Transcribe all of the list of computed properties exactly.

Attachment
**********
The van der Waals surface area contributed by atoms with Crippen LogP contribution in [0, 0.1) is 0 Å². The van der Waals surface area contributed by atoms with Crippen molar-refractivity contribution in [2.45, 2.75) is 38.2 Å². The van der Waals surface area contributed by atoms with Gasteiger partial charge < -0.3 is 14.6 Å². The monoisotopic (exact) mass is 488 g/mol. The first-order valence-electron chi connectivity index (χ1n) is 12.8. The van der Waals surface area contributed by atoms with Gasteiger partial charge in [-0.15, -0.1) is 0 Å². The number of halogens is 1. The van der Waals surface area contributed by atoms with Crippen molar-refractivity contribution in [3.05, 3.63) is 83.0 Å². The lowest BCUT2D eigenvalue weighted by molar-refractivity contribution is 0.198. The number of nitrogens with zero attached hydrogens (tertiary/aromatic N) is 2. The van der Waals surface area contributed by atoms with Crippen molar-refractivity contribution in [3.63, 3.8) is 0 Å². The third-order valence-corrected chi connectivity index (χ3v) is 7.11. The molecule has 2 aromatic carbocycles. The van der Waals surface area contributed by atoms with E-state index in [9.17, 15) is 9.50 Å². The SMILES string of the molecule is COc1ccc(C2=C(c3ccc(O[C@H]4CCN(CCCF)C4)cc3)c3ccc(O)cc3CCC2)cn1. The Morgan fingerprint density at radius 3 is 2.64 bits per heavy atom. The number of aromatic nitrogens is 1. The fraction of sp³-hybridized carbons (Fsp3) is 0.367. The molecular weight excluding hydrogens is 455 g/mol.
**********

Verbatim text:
The van der Waals surface area contributed by atoms with Crippen LogP contribution in [0, 0.1) is 0 Å². The van der Waals surface area contributed by atoms with Crippen molar-refractivity contribution in [2.45, 2.75) is 38.2 Å². The van der Waals surface area contributed by atoms with Gasteiger partial charge < -0.3 is 14.6 Å². The monoisotopic (exact) mass is 488 g/mol. The first-order valence-electron chi connectivity index (χ1n) is 12.8. The van der Waals surface area contributed by atoms with Gasteiger partial charge in [-0.15, -0.1) is 0 Å². The number of halogens is 1. The van der Waals surface area contributed by atoms with Crippen molar-refractivity contribution in [3.05, 3.63) is 83.0 Å². The lowest BCUT2D eigenvalue weighted by molar-refractivity contribution is 0.198. The number of nitrogens with zero attached hydrogens (tertiary/aromatic N) is 2. The van der Waals surface area contributed by atoms with Crippen molar-refractivity contribution in [3.63, 3.8) is 0 Å². The third-order valence-corrected chi connectivity index (χ3v) is 7.11. The molecule has 2 aromatic carbocycles. The van der Waals surface area contributed by atoms with E-state index in [9.17, 15) is 9.50 Å². The SMILES string of the molecule is COc1ccc(C2=C(c3ccc(O[C@H]4CCN(CCCF)C4)cc3)c3ccc(O)cc3CCC2)cn1. The Morgan fingerprint density at radius 3 is 2.64 bits per heavy atom. The number of aromatic nitrogens is 1. The fraction of sp³-hybridized carbons (Fsp3) is 0.367. The molecular weight excluding hydrogens is 455 g/mol.